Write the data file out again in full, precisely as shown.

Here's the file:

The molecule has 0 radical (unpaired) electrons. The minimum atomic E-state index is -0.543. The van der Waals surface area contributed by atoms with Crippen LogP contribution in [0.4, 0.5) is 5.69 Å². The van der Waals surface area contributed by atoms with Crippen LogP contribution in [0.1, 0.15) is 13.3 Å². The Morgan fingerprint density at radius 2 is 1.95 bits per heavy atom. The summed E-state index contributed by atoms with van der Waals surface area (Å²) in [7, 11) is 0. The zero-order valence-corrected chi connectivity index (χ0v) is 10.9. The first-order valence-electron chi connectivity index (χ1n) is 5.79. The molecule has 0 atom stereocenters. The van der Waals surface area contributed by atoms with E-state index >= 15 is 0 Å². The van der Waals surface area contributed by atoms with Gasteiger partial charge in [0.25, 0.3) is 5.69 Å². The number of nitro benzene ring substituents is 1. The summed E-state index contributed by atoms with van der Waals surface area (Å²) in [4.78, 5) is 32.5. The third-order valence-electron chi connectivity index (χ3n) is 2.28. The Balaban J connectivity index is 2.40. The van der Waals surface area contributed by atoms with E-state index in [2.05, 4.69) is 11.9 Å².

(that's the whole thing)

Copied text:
The molecule has 0 radical (unpaired) electrons. The minimum atomic E-state index is -0.543. The van der Waals surface area contributed by atoms with Crippen LogP contribution in [0.4, 0.5) is 5.69 Å². The van der Waals surface area contributed by atoms with Crippen LogP contribution in [0.1, 0.15) is 13.3 Å². The Morgan fingerprint density at radius 2 is 1.95 bits per heavy atom. The summed E-state index contributed by atoms with van der Waals surface area (Å²) in [7, 11) is 0. The zero-order valence-corrected chi connectivity index (χ0v) is 10.9. The first-order valence-electron chi connectivity index (χ1n) is 5.79. The molecule has 0 atom stereocenters. The van der Waals surface area contributed by atoms with E-state index >= 15 is 0 Å². The van der Waals surface area contributed by atoms with Gasteiger partial charge in [0.25, 0.3) is 5.69 Å². The number of nitro benzene ring substituents is 1. The summed E-state index contributed by atoms with van der Waals surface area (Å²) in [4.78, 5) is 32.5. The third-order valence-electron chi connectivity index (χ3n) is 2.28. The Balaban J connectivity index is 2.40. The van der Waals surface area contributed by atoms with E-state index in [2.05, 4.69) is 11.9 Å².